Behaviors such as “demandingness and jealousy that follow make it less likely than ever The at the person will receive affection (Boeree, 2006, p. 11).”
In time, “people who have not been loved develop a feeling of being unlovable…[they] discount any evidence to the contrary (Boeree, 2006, p. 11).”
“Being deprived of affection has made them dependent on others, but they are afraid of that dependency because it makes them too vulnerable (Boeree, 2006, p. 11).”
Neurotic Needs – Interpersonal Defenses
What are Neurotic Needs?
From her early clinical work, Horney observed ten common distorted interpersonal needs in clients (Boeree, 2006). These “neurotic needs” (Boeree, 2006, p. 4), as she calls them, emerge as a characteristic drive definitive of one’s personality in adulthood (Schultz & Schultz, 2016). Finally, she notes that intense anxiety appears to fuel the distorted nature of these neurotic needs and its “unrealistic and unreasonable nature (Schultz & Schultz, 2016, p. 4).” These ten neurotic needs are listed below (Boeree, 2006; Schultz & Schultz, 2016):
NEUROTIC NEED #1: A desire for affection and approval emerges as an “indiscriminate need to please others and be liked by them (Boeree, 2006, p. 4)”.
NEUROTIC NEED #2: “Desire for a dominate partner (Schultz & Schultz, 2016, p. 165)” or “someone who will take over one’s life, [based on] the idea that love will solve all of one’s problems” (Boeree, 2006, p. 4).
NEUROTIC NEED #3: “The neurotic need for power or control over others for a facade of omnipotence (Boeree, 2006, p. 4).”
NEUROTIC NEED #4: A need for exploitation, or “get the better of (Boeree, 2006, p 4)” others. Underling this neurotic need is the belief in manipulation as commonplace in relationships.
NEUROTIC NEED #5: A need for prestige and social recognition can present as a result of a neurotic desire for appreciation. “These people are overwhelmingly concerned with appearances and popularity (Boeree, 2006, p, 4).
NEUROTIC NEED #6: A need for admiration from others appears in many respects similar to the previous one. However, it presents more as a desperate desire to be valued and recognized by others (Boeree, 2006).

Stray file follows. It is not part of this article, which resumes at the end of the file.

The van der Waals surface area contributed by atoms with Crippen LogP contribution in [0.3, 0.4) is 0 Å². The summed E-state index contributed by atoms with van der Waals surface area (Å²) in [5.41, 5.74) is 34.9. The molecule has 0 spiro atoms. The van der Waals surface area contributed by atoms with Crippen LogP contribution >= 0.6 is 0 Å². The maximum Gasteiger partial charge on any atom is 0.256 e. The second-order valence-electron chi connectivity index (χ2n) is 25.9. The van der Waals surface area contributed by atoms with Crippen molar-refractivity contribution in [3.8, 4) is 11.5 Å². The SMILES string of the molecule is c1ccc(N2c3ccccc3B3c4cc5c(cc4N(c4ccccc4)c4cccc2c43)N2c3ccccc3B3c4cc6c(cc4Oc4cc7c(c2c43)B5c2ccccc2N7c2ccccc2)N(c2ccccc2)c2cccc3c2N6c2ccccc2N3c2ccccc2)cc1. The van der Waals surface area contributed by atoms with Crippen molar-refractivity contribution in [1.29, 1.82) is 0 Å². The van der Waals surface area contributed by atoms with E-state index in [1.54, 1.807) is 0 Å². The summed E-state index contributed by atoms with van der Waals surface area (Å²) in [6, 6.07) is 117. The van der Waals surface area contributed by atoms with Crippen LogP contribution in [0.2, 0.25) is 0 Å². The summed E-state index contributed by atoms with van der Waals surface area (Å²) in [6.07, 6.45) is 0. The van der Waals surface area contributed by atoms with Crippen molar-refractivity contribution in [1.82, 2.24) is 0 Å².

NEUROTIC NEED #7: A need for personal achievement can cause individuals to excel in all things they do. “They have to be number one (Boeree, 2006, p. 5).”
NEUROTIC NEED #8: A neurotic desire for self-sufficiency can present as an aversion to commitment in relationships and refusal to seek help from others (Boeree, 2006).
NEUROTIC NEED #9: A need for perfection can appear similar to the #7, however here individuals have a fear of being flawed and making mistakes (Boeree, 2006).
NEUROTIC NEED #10: A neurotic need to limit one’s demands and expectations from life can exist in response to a highly stressful life as a desire to “disappear into routine (Boeree, 2006, p 5)”.
Categorization of Neurotic Needs.
“In her later writings, [Horney] reformulated these needs…she concluded that the needs could be presented in three groups, each indicating a person’s attitudes towards self and others (Schultz & Schultz, 2016, p. 166).” Essentially, she categorized these neurotic needs into three overarching attitude that can be observed in one’s interpersonal relationships. She called them “neurotic trends” and defined this term as a set of behaviors and attitudes that define one’s overall personality. These neurotic trends are described below:
“THE COMPLIANT PERSONALITY (Schultz & Schultz, 2016, p. 166).”: Boeree, (2006), notes that this personality type encompasses neurotic needs #1, #2 & #10 listed above. The compliant personality reflects a “self-effacing solution…[or] moving-toward strategy (Boeree, 2006, p. 5) in one’s interpersonal relationships.” For example, these individuals display “an intense and continuous need for affection….they usually have a need for one dominant person…who will take charge of their lives and provide protection and guidance (Schultz & Schultz, 2016, p. 166-167).”
“THE AGGRESSIVE PERSONALITY (Schultz & Schultz, 2016, p. 167).”:Boeree, (2006), notes that this personality type encompasses neurotic needs #3 – #7 listed above. The aggressive personality reflects an “expansive solution…[or] moving-against strategy (Boeree, 2006, p. 5) in one’s interpersonal relationships.” For example, the aggressive personality perceives the world as a hostile place where “only the fittest and most cunning survive (Schultz & Schultz, 2016, p. 167).” Consequently, they have a tough demeanor and alleviate basic anxiety by through domination over others.